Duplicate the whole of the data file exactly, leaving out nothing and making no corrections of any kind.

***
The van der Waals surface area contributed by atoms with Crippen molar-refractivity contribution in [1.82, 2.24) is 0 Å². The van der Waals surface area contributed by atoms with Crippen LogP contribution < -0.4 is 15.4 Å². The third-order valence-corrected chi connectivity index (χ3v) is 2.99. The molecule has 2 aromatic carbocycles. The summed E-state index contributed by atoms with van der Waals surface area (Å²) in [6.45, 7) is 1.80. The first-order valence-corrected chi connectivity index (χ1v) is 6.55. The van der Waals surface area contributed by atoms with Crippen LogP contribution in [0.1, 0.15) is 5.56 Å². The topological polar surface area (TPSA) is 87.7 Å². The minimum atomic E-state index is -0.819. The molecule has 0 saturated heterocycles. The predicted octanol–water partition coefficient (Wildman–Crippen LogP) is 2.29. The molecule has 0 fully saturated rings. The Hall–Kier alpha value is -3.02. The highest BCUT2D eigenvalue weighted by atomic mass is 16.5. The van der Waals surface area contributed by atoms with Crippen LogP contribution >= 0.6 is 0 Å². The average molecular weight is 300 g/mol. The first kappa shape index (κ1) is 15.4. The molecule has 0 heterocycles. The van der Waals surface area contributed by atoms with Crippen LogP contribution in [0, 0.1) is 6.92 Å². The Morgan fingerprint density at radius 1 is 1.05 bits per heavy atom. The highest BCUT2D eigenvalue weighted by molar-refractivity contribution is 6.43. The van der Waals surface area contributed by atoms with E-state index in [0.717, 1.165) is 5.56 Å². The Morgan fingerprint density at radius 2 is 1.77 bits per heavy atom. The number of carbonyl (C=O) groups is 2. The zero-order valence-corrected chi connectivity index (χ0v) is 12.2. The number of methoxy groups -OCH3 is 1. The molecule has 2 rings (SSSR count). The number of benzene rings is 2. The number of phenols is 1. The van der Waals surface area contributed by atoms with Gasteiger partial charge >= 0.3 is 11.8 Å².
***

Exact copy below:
The van der Waals surface area contributed by atoms with Crippen molar-refractivity contribution in [1.82, 2.24) is 0 Å². The van der Waals surface area contributed by atoms with Crippen LogP contribution < -0.4 is 15.4 Å². The third-order valence-corrected chi connectivity index (χ3v) is 2.99. The molecule has 2 aromatic carbocycles. The summed E-state index contributed by atoms with van der Waals surface area (Å²) in [6.45, 7) is 1.80. The first-order valence-corrected chi connectivity index (χ1v) is 6.55. The van der Waals surface area contributed by atoms with Crippen LogP contribution in [0.1, 0.15) is 5.56 Å². The topological polar surface area (TPSA) is 87.7 Å². The minimum atomic E-state index is -0.819. The molecule has 0 saturated heterocycles. The predicted octanol–water partition coefficient (Wildman–Crippen LogP) is 2.29. The molecule has 0 fully saturated rings. The Hall–Kier alpha value is -3.02. The highest BCUT2D eigenvalue weighted by atomic mass is 16.5. The van der Waals surface area contributed by atoms with Crippen LogP contribution >= 0.6 is 0 Å². The average molecular weight is 300 g/mol. The first kappa shape index (κ1) is 15.4. The molecule has 0 heterocycles. The van der Waals surface area contributed by atoms with Crippen LogP contribution in [0, 0.1) is 6.92 Å². The Morgan fingerprint density at radius 1 is 1.05 bits per heavy atom. The highest BCUT2D eigenvalue weighted by molar-refractivity contribution is 6.43. The van der Waals surface area contributed by atoms with E-state index in [0.717, 1.165) is 5.56 Å². The Morgan fingerprint density at radius 2 is 1.77 bits per heavy atom. The number of carbonyl (C=O) groups is 2. The zero-order valence-corrected chi connectivity index (χ0v) is 12.2. The number of methoxy groups -OCH3 is 1. The molecule has 2 rings (SSSR count). The number of benzene rings is 2. The number of phenols is 1. The van der Waals surface area contributed by atoms with Gasteiger partial charge >= 0.3 is 11.8 Å².